Thus in a time of enforced insecurity of working and living, and in a culture in which the uncertainties of mass deindustrialisation looms large, the non-place offers a mirage of a meaningful link to the past and the land: a small sense of permanence among the insecurities of life. It is this desire that new build developments are reifying and exploiting, providing the treatment for a malady that they themselves reproduce.

If, as stated, all marks on the landscape are reflective of the social processes of power and domination that have produced them, then there are no ‘authentic’ places – or toponyms – to which we should return.

That is not to say, however, that the possibility of forming true communities within these locales – and of rewiring the social structures that give rise to them – is totally precluded. Indeed, the very notions of spatial and temporal belonging can only be invoked in the projected aesthetic of these spaces because they derive from values and emotions which people genuinely feel and, crucially, hold in common. Were this desire not present, it wouldn’t be such an alluring means by which its satiation could be commodified and exploited by profit-driven developers.

The semantic games observed here reveal that the fight for ownership of land between capital and the collective remains a central site of political struggle. And so if meaningful communities do eventually form in these non-places, ones that live out the true essence of solidarity only superficially signified by this emergent toponymic phenomenon, it will be achieved in spite of the forces that seek to assert a claim to the cultural commons while demarcating it as a private space.

The uncanny connotations of their names reveal the visions of community offered by the new build commuter estate to be a simulacra – a copy without an original. Rather than conceptualising these places as clumsily falling short of some idealised authenticity, it should instead be considered that there is no authentic version of such places to begin with. In attempting to push beyond the superficial invocation of the non-place, we should recognise that the spatial and temporal absolution it offers either never existed or cannot be recovered.

If, as stated, all marks on the landscape are reflective of the social processes of power and domination that have produced them, then there are no ‘authentic’ places – or toponyms – to which we should return. By extension, whether it’s the individuation that defines (post-)neoliberal working life, the mass labour exploitation the industrial age, or further back in time still, the processes that drive the measures seen in all epochs, and bound up in the connotations of place, are the same: capital accumulation, private acquisition of wealth and power at the expense of the commons, and so forth. Only the modes of production – and the resultant aesthetic – have altered.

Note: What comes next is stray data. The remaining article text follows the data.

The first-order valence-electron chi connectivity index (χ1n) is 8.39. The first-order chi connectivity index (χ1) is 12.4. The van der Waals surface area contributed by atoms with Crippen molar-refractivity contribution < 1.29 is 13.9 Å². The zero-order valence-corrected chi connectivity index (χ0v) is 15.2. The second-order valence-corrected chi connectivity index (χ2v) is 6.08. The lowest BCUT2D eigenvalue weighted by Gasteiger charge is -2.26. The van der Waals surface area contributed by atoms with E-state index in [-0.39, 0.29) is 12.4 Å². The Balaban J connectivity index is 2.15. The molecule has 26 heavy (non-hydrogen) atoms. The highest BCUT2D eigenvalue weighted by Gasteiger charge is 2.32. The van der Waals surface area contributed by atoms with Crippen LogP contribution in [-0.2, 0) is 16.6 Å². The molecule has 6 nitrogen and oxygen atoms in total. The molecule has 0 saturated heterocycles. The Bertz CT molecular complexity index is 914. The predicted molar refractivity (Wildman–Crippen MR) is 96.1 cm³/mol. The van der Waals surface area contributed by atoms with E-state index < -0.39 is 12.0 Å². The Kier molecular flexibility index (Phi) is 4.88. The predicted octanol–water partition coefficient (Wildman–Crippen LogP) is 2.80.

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If the holders of power have remained in similar hands across the decades, then so too has the virtues of redressing the imbalance. Williams writes evocatively of the ‘bitter and brutal struggles’ that formed the ‘intense sense of a community’ throughout South Wales, establishing ‘new notions of mutuality and brotherhood’, within which could be found the possibility of ‘a political movement which should be the establishment of higher relations of this kind and which would be the total relations of a society.’

This is what was of value in the old industrial communities and landscape of South Wales, and not the mere fact of their existence. Nor is the value to be found purely in the aesthetic by-products of such a way of life that are often mined for present-day political inspiration, and which is in many ways the ‘authentic’ standard that these new build estates are attempting to fill the emotional void of. The desire for a ‘return’ to this is not a temporal dimension, or even a spatial one, but a political one.

To truly politicise such desires, then, it is incumbent on fledgling communities to convert these latent kernels of solidarity into a coherent means of restructuring their neighbourhoods into more edifying ways of living, which can then in turn form powerful sites of resistance against the political forces that gave rise to them. 

At the core of all discussed here is the matter of ownership: residents have no meaningful way of building community infrastructure: it is either imposed by developers as a means of placating local councils, or does not exist at all. And at the level of governance, as it stands there is little means of taking political control to seize or build community assets where none are granted by profit-driven owners of the land on which they sit.

To combat this, it is essential to reassert, as Jones and Brown write, ‘the belief that ordinary individuals and groups are capable of taking ownership, direction, and control of their own resources in order to improve their own lives.’ Were this to happen, we might one day analyse the toponyms of the landscape and find that while the signifiers remain the same, they instead now connote the process through which people truly took control of the commons for themselves.

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Gareth Leaman is a writer from Newport, Wales. His work has appeared in Planet, New Socialist, Poetry Wales and elsewhere.